Adverb of → optical.
→ optical + -ly.
Fr.: optiquement actif
Relating to → optical activity.
nurâné setabr, nurikâné ~
Fr.: optiquement épais
The qualifier of a medium in which the → optical depth is large, significantly larger than 1.
optically thick wind
bâd-e nurâné setabr
Fr.: vent optiquement épais
A wind with the → sonic point located at large optical depth for continuum. In particular, → Wolf-Rayet star winds are → optically thick. However, the outer parts of W-R winds are → optically thin for continuum, and in those regions the matter flow is driven by the same mechanism as in the winds of OB stars.
nurâné tonok, nurikâné ~
Fr.: optiquement mince
The qualifier of a medium in which the → optical depth is large, significantly smaller than 1.
optically violent variable (OVV) quasar
kuâsâr-e vartande-ye nurâné surâ
Fr.: quasar variable optiquement violent
A member of a small subset of quasars consisting of bright radio galaxies whose flux of visible light output can vary by as much as 50% in a single day.
1) eynak-sâz; 2) nurikâr, nurik-kâr
1) A maker or seller of optical glass.
From Fr. opticien, from M.L. optic(a), → optics, + -ien "-ian."
1) Eynak-sâz "eyeglass maker," from eynak→ eyeglasses + sâz agent noun of
"to build, make, fashion; to adapt, adjust, be fit" (from
Mid.Pers. sâxtan, sâz-, Manichean Parthian s'c'dn "to prepare,
to form;" Av. sak- "to understand, to mark,"
sâcaya- (causative) "to teach").
The branch of physics that deals with the properties and phenomena of electromagnetic radiation in the wavelength range extending from the ultraviolet (at about 40 nm) to the far-infrared (at 1 mm) and with vision.
Optics, from optic, from M.Fr. optique, from M.L. opticus "of sight or seeing," from Gk. optikos "of or having to do with sight," from optos "seen, visible," from op-, root of opsesthai "be going to see," related to ops "eye," from PIE *okw- "eye; to see" (→ eye); → -ics.
One that minimizes or maximizes some quantity or combination of quantities, such as time, energy, distance, path, etc.
Optimal, adj. of → optimum.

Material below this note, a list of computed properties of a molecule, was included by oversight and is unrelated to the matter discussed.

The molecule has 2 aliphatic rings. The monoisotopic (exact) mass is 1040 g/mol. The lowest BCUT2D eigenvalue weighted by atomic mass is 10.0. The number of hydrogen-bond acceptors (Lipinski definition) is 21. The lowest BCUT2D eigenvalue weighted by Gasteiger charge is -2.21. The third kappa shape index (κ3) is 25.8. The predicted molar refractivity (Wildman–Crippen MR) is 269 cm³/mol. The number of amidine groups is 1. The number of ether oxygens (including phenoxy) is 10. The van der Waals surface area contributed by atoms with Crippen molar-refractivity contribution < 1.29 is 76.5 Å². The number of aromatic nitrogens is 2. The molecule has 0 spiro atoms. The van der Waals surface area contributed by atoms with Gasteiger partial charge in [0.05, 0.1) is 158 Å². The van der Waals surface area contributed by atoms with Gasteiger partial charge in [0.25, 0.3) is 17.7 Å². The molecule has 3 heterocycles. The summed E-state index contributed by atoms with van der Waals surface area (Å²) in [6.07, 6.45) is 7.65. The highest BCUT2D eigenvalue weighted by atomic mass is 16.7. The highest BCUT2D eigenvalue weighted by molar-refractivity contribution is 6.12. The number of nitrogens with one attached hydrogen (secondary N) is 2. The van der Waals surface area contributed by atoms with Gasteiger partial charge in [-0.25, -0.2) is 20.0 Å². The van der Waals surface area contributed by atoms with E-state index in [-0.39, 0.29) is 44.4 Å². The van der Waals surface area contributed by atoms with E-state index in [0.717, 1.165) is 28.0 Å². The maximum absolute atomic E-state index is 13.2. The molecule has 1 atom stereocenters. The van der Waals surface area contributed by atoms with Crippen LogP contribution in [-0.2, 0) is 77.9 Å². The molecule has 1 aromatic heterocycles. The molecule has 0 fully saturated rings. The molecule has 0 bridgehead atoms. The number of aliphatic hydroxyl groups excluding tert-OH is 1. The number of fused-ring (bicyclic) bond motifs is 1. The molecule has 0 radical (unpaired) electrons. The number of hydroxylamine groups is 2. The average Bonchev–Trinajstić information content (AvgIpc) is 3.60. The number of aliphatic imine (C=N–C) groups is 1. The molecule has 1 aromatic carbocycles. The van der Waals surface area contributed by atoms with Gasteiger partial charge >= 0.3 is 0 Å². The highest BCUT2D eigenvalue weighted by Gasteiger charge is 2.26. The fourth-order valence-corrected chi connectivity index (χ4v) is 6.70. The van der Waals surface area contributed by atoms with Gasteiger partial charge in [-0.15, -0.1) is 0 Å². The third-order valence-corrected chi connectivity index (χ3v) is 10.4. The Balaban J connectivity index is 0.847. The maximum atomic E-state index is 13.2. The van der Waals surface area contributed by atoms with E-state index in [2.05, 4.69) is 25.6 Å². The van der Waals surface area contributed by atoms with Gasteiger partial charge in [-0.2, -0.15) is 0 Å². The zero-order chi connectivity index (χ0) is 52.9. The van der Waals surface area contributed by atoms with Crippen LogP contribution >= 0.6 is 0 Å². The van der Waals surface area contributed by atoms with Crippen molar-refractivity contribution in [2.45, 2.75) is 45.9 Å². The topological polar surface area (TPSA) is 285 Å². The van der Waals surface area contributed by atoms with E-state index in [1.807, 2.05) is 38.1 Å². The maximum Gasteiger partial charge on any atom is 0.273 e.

The fact of optimizing. The condition of being optimized.
Verbal noun of → optimize
behinidan, behin sâxtan
General: To make as effective, perfect, or useful as possible.
Behinidan, from behin, → optimum, + -idan infinitive suffix. Behin sâxtan compound verb from behin + sâxtan, sâzidan "to build, make, fashion; to adapt, adjust, be fit" (from Mid.Pers. sâxtan, sâz-, Manichean Parthian s'c'dn "to prepare, to form;" Av. sak- "to understand, to mark," sâcaya- (causative) "to teach").
In computer science, a program that optimizes the speed or resource utilization. → optimize.
Agent noun of → optimize.
The best or most favorable point, degree, amount, etc. The greatest degree or best result obtained or obtainable under specific conditions.
From L. optimum, neuter singular of optimus "best" (used as a suppletive superlative of bonus "good").
Behiné, from behin superlative of beh "good, fine" (Mid.Pers. veh "better, good;" O.Pers. vahav-, vahu-; Av. vah-, vohu- "good;" cf. Skt. vasu- "good;" Hittite wasu-; Gaulish vesus "good") + -in superlative suffix + -é nuance suffix.
opteš, goziné (#)
1) The power or right of choosing.
Left to one's choice; not required or mandatory (Dictionary.com).
Any of various instruments for measuring refractive errors of the eye.
From opto- "vision; eye; optis," combining form from Gk. optos "seen, visible," from opsesthai "be going to see," related to ops "eye;" → -meter.
A → conjunction word used to indicate alternatives.
M.E., from or, adverb "early, before," from Old Norse ār akin to O.E. ær "early."
Yâ, from Mid.Pers. ayâb, aviâp "or;" cf. P.Pers. ada, Av. adā, aδa "then."
1) A globose berry with a yellowish to reddish-orange rind and a sweet edible pulp.
M.E., from O.Fr. orange, orenge, from M.L. pomum de orenge, from It. arancia, originally narancia, alteration of Ar. nâranj, from Pers. nârang, from Skt. narangah "orange tree."
Nârenji, from nârenj "orange," as above.
The path followed by a body moving in a gravitational field. For bodies moving under the influence of a centrally directed force, without significant perturbation, the shape of the orbit must be one of the conic section family of curves (circle, ellipse, parabola, or hyperbola).
L. orbita "wheel track, course, circuit."
Madâr, from Ar.
Fr.: déclin d'orbite
A gradual change in the orbit of a spacecraft caused by aerodynamic drag of a planet's outer atmosphere and other forces.